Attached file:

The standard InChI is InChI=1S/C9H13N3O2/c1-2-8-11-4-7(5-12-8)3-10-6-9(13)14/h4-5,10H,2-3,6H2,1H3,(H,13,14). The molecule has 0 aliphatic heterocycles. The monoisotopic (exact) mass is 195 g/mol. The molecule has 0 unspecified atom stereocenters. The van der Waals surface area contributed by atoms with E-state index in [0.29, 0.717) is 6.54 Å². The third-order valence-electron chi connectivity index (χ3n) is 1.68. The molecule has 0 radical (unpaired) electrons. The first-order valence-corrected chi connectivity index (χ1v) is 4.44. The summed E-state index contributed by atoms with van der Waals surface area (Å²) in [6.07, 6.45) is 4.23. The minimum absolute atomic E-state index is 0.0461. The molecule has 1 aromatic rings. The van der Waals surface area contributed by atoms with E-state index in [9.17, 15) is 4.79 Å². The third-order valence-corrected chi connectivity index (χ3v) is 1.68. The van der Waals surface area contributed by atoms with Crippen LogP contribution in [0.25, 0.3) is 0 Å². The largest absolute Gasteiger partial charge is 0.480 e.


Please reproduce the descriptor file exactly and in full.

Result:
The standard InChI is InChI=1S/C9H13N3O2/c1-2-8-11-4-7(5-12-8)3-10-6-9(13)14/h4-5,10H,2-3,6H2,1H3,(H,13,14). The molecule has 0 aliphatic heterocycles. The monoisotopic (exact) mass is 195 g/mol. The molecule has 0 unspecified atom stereocenters. The van der Waals surface area contributed by atoms with E-state index in [0.29, 0.717) is 6.54 Å². The third-order valence-electron chi connectivity index (χ3n) is 1.68. The molecule has 0 radical (unpaired) electrons. The first-order valence-corrected chi connectivity index (χ1v) is 4.44. The summed E-state index contributed by atoms with van der Waals surface area (Å²) in [6.07, 6.45) is 4.23. The minimum absolute atomic E-state index is 0.0461. The molecule has 1 aromatic rings. The van der Waals surface area contributed by atoms with E-state index in [9.17, 15) is 4.79 Å². The third-order valence-corrected chi connectivity index (χ3v) is 1.68. The van der Waals surface area contributed by atoms with Crippen LogP contribution in [0.25, 0.3) is 0 Å². The largest absolute Gasteiger partial charge is 0.480 e.